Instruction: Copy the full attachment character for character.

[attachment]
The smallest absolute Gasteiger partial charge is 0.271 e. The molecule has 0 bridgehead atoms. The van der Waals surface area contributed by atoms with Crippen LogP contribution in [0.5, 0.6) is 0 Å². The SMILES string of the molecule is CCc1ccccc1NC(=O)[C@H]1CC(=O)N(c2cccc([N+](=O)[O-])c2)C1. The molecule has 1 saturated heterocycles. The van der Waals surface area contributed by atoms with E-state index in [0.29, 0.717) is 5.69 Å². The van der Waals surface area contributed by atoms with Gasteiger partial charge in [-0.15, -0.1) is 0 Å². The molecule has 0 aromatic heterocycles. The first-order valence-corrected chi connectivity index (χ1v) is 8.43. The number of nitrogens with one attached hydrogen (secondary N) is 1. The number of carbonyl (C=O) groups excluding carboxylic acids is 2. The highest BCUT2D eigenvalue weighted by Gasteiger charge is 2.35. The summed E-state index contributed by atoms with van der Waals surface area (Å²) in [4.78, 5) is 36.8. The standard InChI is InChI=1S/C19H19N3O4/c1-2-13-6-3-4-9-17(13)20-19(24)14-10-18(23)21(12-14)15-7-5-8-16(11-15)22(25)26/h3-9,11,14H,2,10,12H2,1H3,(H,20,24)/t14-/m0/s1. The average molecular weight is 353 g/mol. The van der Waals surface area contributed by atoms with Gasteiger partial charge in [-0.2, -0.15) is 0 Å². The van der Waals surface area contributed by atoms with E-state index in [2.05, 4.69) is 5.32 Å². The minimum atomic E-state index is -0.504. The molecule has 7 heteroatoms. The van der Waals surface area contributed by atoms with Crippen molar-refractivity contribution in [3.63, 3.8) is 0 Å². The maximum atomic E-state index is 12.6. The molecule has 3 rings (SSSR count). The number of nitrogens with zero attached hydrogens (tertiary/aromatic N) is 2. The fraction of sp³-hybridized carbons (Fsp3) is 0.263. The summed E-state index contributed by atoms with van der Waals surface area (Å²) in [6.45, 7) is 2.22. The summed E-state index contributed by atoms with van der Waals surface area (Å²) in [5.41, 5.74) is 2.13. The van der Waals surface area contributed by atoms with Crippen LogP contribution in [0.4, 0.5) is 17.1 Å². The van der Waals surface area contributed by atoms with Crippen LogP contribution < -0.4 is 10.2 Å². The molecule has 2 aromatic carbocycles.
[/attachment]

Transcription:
The smallest absolute Gasteiger partial charge is 0.271 e. The molecule has 0 bridgehead atoms. The van der Waals surface area contributed by atoms with Crippen LogP contribution in [0.5, 0.6) is 0 Å². The SMILES string of the molecule is CCc1ccccc1NC(=O)[C@H]1CC(=O)N(c2cccc([N+](=O)[O-])c2)C1. The molecule has 1 saturated heterocycles. The van der Waals surface area contributed by atoms with E-state index in [0.29, 0.717) is 5.69 Å². The van der Waals surface area contributed by atoms with Gasteiger partial charge in [-0.15, -0.1) is 0 Å². The molecule has 0 aromatic heterocycles. The first-order valence-corrected chi connectivity index (χ1v) is 8.43. The number of nitrogens with one attached hydrogen (secondary N) is 1. The number of carbonyl (C=O) groups excluding carboxylic acids is 2. The highest BCUT2D eigenvalue weighted by Gasteiger charge is 2.35. The summed E-state index contributed by atoms with van der Waals surface area (Å²) in [4.78, 5) is 36.8. The standard InChI is InChI=1S/C19H19N3O4/c1-2-13-6-3-4-9-17(13)20-19(24)14-10-18(23)21(12-14)15-7-5-8-16(11-15)22(25)26/h3-9,11,14H,2,10,12H2,1H3,(H,20,24)/t14-/m0/s1. The average molecular weight is 353 g/mol. The van der Waals surface area contributed by atoms with Gasteiger partial charge in [-0.2, -0.15) is 0 Å². The van der Waals surface area contributed by atoms with E-state index in [2.05, 4.69) is 5.32 Å². The minimum atomic E-state index is -0.504. The molecule has 7 heteroatoms. The van der Waals surface area contributed by atoms with Crippen molar-refractivity contribution in [3.63, 3.8) is 0 Å². The maximum atomic E-state index is 12.6. The molecule has 3 rings (SSSR count). The number of nitrogens with zero attached hydrogens (tertiary/aromatic N) is 2. The fraction of sp³-hybridized carbons (Fsp3) is 0.263. The summed E-state index contributed by atoms with van der Waals surface area (Å²) in [6.45, 7) is 2.22. The summed E-state index contributed by atoms with van der Waals surface area (Å²) in [5.41, 5.74) is 2.13. The van der Waals surface area contributed by atoms with Crippen LogP contribution in [0.4, 0.5) is 17.1 Å². The van der Waals surface area contributed by atoms with Crippen LogP contribution < -0.4 is 10.2 Å². The molecule has 2 aromatic carbocycles.